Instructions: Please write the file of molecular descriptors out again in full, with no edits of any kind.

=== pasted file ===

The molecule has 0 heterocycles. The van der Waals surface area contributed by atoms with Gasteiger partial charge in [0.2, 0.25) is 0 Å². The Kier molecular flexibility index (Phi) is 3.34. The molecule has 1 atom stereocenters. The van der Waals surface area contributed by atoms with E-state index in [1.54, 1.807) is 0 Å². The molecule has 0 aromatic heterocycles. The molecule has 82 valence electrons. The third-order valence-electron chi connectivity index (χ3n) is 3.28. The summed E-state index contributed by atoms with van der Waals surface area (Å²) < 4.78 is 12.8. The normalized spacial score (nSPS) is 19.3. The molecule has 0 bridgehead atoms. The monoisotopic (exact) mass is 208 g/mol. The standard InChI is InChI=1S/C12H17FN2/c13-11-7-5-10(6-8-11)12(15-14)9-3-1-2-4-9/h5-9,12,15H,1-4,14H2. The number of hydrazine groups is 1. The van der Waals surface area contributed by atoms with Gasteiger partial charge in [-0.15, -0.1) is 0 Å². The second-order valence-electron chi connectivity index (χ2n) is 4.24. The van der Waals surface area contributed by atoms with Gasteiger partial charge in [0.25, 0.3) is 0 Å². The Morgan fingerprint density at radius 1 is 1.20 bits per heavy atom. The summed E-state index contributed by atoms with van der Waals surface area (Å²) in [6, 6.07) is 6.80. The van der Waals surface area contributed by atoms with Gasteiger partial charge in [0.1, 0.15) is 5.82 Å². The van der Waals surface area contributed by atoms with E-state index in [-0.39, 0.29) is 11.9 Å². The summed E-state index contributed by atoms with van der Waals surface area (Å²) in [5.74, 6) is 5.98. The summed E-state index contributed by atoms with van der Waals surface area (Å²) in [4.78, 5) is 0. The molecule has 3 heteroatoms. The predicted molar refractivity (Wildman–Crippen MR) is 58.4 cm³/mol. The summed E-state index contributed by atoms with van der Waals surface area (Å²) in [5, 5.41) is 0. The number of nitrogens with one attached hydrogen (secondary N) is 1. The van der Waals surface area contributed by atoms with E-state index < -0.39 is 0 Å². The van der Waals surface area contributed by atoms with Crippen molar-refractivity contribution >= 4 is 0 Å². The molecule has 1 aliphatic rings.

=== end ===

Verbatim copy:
The molecule has 0 heterocycles. The van der Waals surface area contributed by atoms with Gasteiger partial charge in [0.2, 0.25) is 0 Å². The Kier molecular flexibility index (Phi) is 3.34. The molecule has 1 atom stereocenters. The van der Waals surface area contributed by atoms with E-state index in [1.54, 1.807) is 0 Å². The molecule has 0 aromatic heterocycles. The molecule has 82 valence electrons. The third-order valence-electron chi connectivity index (χ3n) is 3.28. The summed E-state index contributed by atoms with van der Waals surface area (Å²) < 4.78 is 12.8. The normalized spacial score (nSPS) is 19.3. The molecule has 0 bridgehead atoms. The monoisotopic (exact) mass is 208 g/mol. The standard InChI is InChI=1S/C12H17FN2/c13-11-7-5-10(6-8-11)12(15-14)9-3-1-2-4-9/h5-9,12,15H,1-4,14H2. The number of hydrazine groups is 1. The van der Waals surface area contributed by atoms with Gasteiger partial charge in [-0.15, -0.1) is 0 Å². The second-order valence-electron chi connectivity index (χ2n) is 4.24. The van der Waals surface area contributed by atoms with Gasteiger partial charge in [0.25, 0.3) is 0 Å². The Morgan fingerprint density at radius 1 is 1.20 bits per heavy atom. The summed E-state index contributed by atoms with van der Waals surface area (Å²) in [6, 6.07) is 6.80. The van der Waals surface area contributed by atoms with Gasteiger partial charge in [0.1, 0.15) is 5.82 Å². The van der Waals surface area contributed by atoms with E-state index in [-0.39, 0.29) is 11.9 Å². The summed E-state index contributed by atoms with van der Waals surface area (Å²) in [5.74, 6) is 5.98. The summed E-state index contributed by atoms with van der Waals surface area (Å²) in [4.78, 5) is 0. The molecule has 3 heteroatoms. The predicted molar refractivity (Wildman–Crippen MR) is 58.4 cm³/mol. The summed E-state index contributed by atoms with van der Waals surface area (Å²) in [5, 5.41) is 0. The number of nitrogens with one attached hydrogen (secondary N) is 1. The van der Waals surface area contributed by atoms with E-state index < -0.39 is 0 Å². The van der Waals surface area contributed by atoms with Crippen molar-refractivity contribution >= 4 is 0 Å². The molecule has 1 aliphatic rings.